The financially troubled Eldridge Hotel will be sold to a group that includes two Chicago-based Kansas University alumni and a prominent downtown Lawrence businessman.
701 LLC said Tuesday it would pay $2.5 million to buy the building and pay off the numerous creditors who forced the historic downtown hotel, 701 Mass., into bankruptcy. The handover from current majority owner Rob Phillips could come within 90 days, as soon as a bankruptcy judge approves the deal.
"I think this is a very positive project -- it's a beautiful hotel, and it has a great history," said Steve Traxler, a Chicago theatrical producer who attended KU in the mid-1980s. "Our group has a great interest in the hotel and wants to preserve it."
Monday's announcement came a week after Phillips said he had rejected a $2.3 million offer from a group that included former KU All-American quarterback Bobby Douglass.
$2 million debt
Phillips said he walked away from that proposal because it included only $50,000 to pay unsecured creditors. The latest bankruptcy court filings show the hotel owed $171,000 in unsecured claims, in addition to $1.9 million in secured debts and $78,000 in priority tax obligations.
701 LLC, Phillips said, agreed to pay off all the outstanding debts.
"Everything's going to be taken care of with the creditors," he said. "These people want to do that."
Said Traxler: "We felt it was important to restore the credibility of the hotel."
Among the partners in the new ownership group: Bob Werts, owner of Waxman Candles, which is a block north of the hotel. He already is partners with Traxler in a Chicago outlet of Waxman.
"It's not going to be a quick fix," Werts said of efforts to restore the Eldridge. "It's established and up-and-running, it's doing business, and we are going to continue that. The longevity of redoing the hotel will take some time."
Other partners include Traxler's brother Seth, a former Eldridge employee who is now a Chicago lawyer, and Dion Antic, a Chicago nightclub operator.
Planning in early stages
The new group said it would invest $1 million to renovate the lobby, guest rooms, restaurant and bar area at the hotel. They also plan to install a new elevator, signs and awnings.
Phillips has long complained that a lack of parking hindered business. Steve Traxler said he was negotiating with "various entities" about solutions to the problem and will approach City Hall.
Other plans to revitalize the hotel are still in the early stages, he said, but new entertainment options will be part of the mix.
|Partners in the new ownership group for the Eldridge Hotel:¢ Steve Traxler, president of Chicago's Jam Theatricals, which specializes in producing Broadway tours. He attended Kansas University from 1984 to 1988, and he co-owns the Chicago outlet of Lawrence-based Waxman Candles.¢ Seth Traxler, Steve's brother, a partner in the Chicago law firm of Kirkland & Ellis, attended KU from 1989 to 1993. He worked at the Eldridge Hotel for two years, as a bellman and front desk manager.¢ Bob Werts, founder of Waxman Candles, 609 Mass.¢ Dion Antic, described by one publication as a "Chicago nightlife impresario," operates four nightclubs there, including Iggy's and Harry's Velvet Room. He's a partner with Steve Traxler in Kansas City's Velvet Dog supper club.|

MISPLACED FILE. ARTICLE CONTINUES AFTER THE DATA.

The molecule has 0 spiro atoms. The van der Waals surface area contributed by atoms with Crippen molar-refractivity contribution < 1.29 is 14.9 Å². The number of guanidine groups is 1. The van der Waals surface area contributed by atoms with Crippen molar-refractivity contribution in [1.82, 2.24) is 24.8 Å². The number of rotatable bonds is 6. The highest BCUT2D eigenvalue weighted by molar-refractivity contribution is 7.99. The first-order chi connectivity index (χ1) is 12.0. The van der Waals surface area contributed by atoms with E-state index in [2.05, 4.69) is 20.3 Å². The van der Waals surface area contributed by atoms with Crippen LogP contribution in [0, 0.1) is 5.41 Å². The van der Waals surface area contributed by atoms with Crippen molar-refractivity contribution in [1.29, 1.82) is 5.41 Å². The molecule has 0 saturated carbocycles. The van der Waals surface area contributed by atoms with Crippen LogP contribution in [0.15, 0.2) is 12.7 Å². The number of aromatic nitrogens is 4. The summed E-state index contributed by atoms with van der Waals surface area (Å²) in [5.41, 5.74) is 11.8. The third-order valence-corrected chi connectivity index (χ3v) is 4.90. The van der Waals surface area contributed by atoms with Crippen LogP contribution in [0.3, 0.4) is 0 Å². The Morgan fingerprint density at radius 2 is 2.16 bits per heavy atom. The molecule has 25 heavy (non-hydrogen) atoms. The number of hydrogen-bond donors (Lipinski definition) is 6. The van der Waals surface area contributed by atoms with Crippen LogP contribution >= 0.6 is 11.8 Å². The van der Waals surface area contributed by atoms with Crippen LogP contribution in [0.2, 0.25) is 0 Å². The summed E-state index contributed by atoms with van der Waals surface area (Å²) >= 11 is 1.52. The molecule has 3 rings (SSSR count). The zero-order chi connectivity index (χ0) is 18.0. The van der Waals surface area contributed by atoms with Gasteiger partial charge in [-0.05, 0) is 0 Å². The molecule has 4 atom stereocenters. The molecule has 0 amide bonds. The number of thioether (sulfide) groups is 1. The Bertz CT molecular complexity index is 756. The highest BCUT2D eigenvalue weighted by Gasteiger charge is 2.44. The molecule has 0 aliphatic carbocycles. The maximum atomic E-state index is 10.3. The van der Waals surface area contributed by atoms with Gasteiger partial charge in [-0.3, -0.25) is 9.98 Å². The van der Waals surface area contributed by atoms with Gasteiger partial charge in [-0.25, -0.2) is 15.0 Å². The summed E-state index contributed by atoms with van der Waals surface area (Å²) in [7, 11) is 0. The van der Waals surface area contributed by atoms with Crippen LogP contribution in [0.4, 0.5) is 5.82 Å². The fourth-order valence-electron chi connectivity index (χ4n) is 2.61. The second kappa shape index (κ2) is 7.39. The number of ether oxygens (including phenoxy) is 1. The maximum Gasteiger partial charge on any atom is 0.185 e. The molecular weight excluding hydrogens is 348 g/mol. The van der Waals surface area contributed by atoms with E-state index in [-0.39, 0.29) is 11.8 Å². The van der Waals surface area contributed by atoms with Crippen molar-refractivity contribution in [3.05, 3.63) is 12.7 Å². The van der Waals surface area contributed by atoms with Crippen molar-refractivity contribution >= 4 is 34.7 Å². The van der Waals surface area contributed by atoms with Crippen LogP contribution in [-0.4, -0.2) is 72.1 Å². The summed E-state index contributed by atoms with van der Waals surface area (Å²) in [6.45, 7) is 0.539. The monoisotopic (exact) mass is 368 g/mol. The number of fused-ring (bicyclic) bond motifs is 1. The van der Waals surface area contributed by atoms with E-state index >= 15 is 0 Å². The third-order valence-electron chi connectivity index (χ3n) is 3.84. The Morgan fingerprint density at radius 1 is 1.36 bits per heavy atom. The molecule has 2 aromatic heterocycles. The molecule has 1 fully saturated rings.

"We're going to focus on the areas of marketing the hotel," Traxler said. "Food and beverage will be one of the priorities."
The new owners will be "repositioning the hotel in a fresh way," he said. "It's not going to be a dramatic change -- the Eldridge has so much history, and it's still a historic hotel."
The original building at Seventh and Massachusetts streets was called the Free State Hotel, built in 1855 by settlers from the New England Emigrant Aid Society, which founded Lawrence.
In 1856, the Free State was destroyed by a group of pro-slavery forces. It was rebuilt by Col. Shalor Eldridge and stood until 1863, when it was attacked and destroyed again, this time by William Quantrill and his raiders.
Eldridge promptly rebuilt the hotel, renaming it The Hotel Eldridge.
By 1925, the hotel had deteriorated. A group of Lawrence business leaders was organized to tear down and rebuild the Eldridge, with community backing.
With luxury hotels giving way to motor inns, the Eldridge closed its doors as a hotel July 1, 1970, and was converted to apartments.
Hotel's rebirth, slow death
In 1985, Phillips organized a group to rekindle the historic structure as a hotel. The city committed $2 million in industrial revenue bonds to match a $1 million private investment. But the Eldridge has struggled and filed for bankruptcy protection late last year after a lender began foreclosure proceedings.
Traxler said he and his brother approached Phillips two years ago about buying the hotel.
"The timing wasn't right at the time," Traxler said. "So we retreated."
The new ownership group came together in just the past few weeks, he said, when it became apparent the Douglass group would fail in its attempt to buy the hotel.
"It all happened very quickly," Traxler said.
Under the agreement, Phillips will remain with the Eldridge for three years as a consultant. His salary for that position has not been determined.
Traxler said the new owners would revitalize the hotel.
"There's a lot of exciting things happening in downtown Lawrence, a lot of exciting establishments," Traxler said. "We hope the Eldridge Hotel can be part of that."